The little woodwind and the nice piano is only part of what makes this one of the better of the 15 Big Ones, even given the fact that we start out listening to Mike Love’s lead for the third song in a row. Mike Love is like a cluster bomb; he must be carefully deployed to avoid international outrage. When he sings “Had to phone ya” over and over in the opening lines, DEFCON status drops a point and Security Council members knit their brows, loosen their ties, take long prayerful drinks of water. When he sings that “California’s not so far away” and the triumphant “Feel so good when you come on the line,” love parades spill nakedly into the streets of Prague; a thousand doves are released from a thousand cages; an evil man sings of redemption. It is good stuff!
The round robin vocals here are what make this track kind of a gem. Even though Carl and Dennis each get maybe ten seconds of solo vox time, it’s worth listening to this just for those performances; Carl gets to sing about his spirit and Dennis gets one of those great sustained Dennis notes. I don’t know what Al was doing while this was getting recorded (or I just can’t pick out Al’s voice so well), but it is a pretty good document of the band members who were actually related, and what the special superpower of each member happens to be. Even Marilyn gets to be on this one, or at least I assume that’s her saying “Hey, Brian!” on the fadeout. Her superpower is to put up with Brian!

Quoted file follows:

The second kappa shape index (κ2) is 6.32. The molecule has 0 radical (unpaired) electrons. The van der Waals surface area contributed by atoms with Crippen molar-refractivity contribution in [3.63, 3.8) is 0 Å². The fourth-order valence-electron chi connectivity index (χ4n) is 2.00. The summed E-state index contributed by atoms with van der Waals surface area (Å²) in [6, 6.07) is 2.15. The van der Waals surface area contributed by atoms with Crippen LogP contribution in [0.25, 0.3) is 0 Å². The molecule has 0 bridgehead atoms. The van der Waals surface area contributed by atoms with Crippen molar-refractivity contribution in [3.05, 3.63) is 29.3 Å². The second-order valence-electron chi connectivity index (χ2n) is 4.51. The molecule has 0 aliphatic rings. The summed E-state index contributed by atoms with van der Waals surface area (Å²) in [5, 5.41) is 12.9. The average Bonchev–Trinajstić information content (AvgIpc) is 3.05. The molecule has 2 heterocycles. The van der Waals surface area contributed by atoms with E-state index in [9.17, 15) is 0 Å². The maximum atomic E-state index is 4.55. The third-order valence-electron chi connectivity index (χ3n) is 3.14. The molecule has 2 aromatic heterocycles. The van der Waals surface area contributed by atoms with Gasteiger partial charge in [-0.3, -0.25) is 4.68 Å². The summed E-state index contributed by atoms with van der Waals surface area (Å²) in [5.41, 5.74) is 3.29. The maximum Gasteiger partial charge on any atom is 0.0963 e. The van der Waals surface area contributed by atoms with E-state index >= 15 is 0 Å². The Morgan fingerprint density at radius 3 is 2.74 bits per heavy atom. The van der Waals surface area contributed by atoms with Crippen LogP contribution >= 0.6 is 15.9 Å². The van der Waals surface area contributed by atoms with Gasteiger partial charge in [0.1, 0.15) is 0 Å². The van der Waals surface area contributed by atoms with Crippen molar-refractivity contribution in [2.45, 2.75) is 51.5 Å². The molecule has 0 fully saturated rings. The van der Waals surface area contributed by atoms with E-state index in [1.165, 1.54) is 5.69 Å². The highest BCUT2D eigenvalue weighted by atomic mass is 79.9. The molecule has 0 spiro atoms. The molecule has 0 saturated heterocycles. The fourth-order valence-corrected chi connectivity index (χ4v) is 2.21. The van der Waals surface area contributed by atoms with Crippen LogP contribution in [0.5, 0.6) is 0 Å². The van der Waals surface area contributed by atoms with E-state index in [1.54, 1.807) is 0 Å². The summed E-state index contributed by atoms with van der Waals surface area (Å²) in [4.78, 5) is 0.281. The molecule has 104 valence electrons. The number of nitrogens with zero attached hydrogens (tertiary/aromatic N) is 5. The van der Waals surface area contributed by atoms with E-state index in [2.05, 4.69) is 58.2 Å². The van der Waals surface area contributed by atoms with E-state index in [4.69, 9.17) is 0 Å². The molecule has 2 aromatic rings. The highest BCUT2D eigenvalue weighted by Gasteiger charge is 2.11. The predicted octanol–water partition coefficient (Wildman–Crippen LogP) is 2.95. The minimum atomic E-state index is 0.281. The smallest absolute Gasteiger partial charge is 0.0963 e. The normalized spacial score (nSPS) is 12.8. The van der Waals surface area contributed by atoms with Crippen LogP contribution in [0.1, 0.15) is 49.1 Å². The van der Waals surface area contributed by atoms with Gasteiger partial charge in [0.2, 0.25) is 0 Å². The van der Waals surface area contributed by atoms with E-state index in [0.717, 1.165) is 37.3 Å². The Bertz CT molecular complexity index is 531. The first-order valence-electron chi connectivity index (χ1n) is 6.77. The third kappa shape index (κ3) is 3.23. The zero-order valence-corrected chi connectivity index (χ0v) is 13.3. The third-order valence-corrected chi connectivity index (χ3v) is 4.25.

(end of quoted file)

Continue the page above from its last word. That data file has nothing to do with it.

(N.b., one could usefully compare the Beach Boys to the Royal Tenenbaums, in that Mike Love is Eli Cash, and this is the root of his struggle. One could not make many useful comparisons to the Royal Tenenbaums beyond this.)
And it’s hard to imagine another group that would try to pull off what the group almost pulls off on the bridge section, with a long group vocal chant solely consisting of the word “you.” The only real iffy part about this, I think, is the rough recording, the roughness of which becomes much more evident when the singers are literally just singing the same word over and over with a different pitch and inflection each time. It still almost works. It’s still this kind of over the top nutso emotionalism that only this band can do, because it seems not to know how nutso it is, or not to care. Brian writes the best lyrics because they have almost zero sense of boundaries, my favorite instance of this being “Could we, could we, could we get married? / I’m sick I’m sick I’m sick of going steady” on Love You’s “Mona,” or the time on the Friends album where he gives Beach Boys fans incredibly accurate directions to his house. Because he wants you to visit him! He will not come to you!
A good essay could be written on the number of times in post-Smile Beach Boys albums when Brian seriously addresses the logistical question of getting a girl to his house, or getting to a girl’s house. Graphs could be made about which years contain the most instances of such logistics, who goes to visit whom, whether a phone call precedes the journey, etc.
The most troubling moment on this track, though, is when Brian finally takes the lead on the outro, revealing his voice on a record for the first time since the 1973 Holland album (where if I’m not mistaken, all he really does is the cartoon voice of the Pied Piper from the Faraway Land of Night on the bonus EP), and providing through his totally destroyed voice the most powerful argument against smoking and cocaine one can muster. I have to believe this was a shock to hear in 1976, and it’s still a really jarring moment, even given the iffiness of the “you” chant immediately preceding his entry. Dennis’s voice gets bad as the group goes on, true, and for the same reason, but Dennis’s voice was never famous for being The Best Voice, the voice you think of when you think of the Beach Boys, the voice that made Kraftwerk decide to start a band, the voice of God speaking through dumb angel teenagers. God as ultimate manifest destiny hedonistic empire. That God.
A really dreadful but compelling mashup could be made between this and that Lady Gaga song.